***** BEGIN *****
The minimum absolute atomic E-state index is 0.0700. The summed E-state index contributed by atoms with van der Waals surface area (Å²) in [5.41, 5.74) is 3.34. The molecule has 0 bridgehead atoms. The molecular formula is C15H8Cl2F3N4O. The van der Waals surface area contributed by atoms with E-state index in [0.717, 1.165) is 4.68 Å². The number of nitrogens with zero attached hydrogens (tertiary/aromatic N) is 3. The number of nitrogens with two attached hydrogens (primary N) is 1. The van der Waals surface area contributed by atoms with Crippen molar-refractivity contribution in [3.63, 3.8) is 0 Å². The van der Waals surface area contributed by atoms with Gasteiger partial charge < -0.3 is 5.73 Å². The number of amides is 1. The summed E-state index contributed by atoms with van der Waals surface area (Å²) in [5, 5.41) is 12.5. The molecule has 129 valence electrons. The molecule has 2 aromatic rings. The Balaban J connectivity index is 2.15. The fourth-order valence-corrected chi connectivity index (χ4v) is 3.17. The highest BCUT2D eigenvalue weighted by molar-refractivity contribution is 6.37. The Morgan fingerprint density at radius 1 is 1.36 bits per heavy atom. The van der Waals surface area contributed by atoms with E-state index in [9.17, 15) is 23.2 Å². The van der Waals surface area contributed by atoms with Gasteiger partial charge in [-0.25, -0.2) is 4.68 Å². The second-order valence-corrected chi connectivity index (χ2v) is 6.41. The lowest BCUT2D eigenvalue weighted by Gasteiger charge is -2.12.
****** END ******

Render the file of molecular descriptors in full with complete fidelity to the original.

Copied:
The minimum absolute atomic E-state index is 0.0700. The summed E-state index contributed by atoms with van der Waals surface area (Å²) in [5.41, 5.74) is 3.34. The molecule has 0 bridgehead atoms. The molecular formula is C15H8Cl2F3N4O. The van der Waals surface area contributed by atoms with E-state index in [0.717, 1.165) is 4.68 Å². The number of nitrogens with zero attached hydrogens (tertiary/aromatic N) is 3. The number of nitrogens with two attached hydrogens (primary N) is 1. The van der Waals surface area contributed by atoms with Crippen molar-refractivity contribution in [3.63, 3.8) is 0 Å². The van der Waals surface area contributed by atoms with Gasteiger partial charge < -0.3 is 5.73 Å². The number of amides is 1. The summed E-state index contributed by atoms with van der Waals surface area (Å²) in [5, 5.41) is 12.5. The molecule has 129 valence electrons. The molecule has 2 aromatic rings. The Balaban J connectivity index is 2.15. The fourth-order valence-corrected chi connectivity index (χ4v) is 3.17. The highest BCUT2D eigenvalue weighted by molar-refractivity contribution is 6.37. The Morgan fingerprint density at radius 1 is 1.36 bits per heavy atom. The van der Waals surface area contributed by atoms with E-state index in [9.17, 15) is 23.2 Å². The van der Waals surface area contributed by atoms with Gasteiger partial charge in [-0.25, -0.2) is 4.68 Å². The second-order valence-corrected chi connectivity index (χ2v) is 6.41. The lowest BCUT2D eigenvalue weighted by Gasteiger charge is -2.12.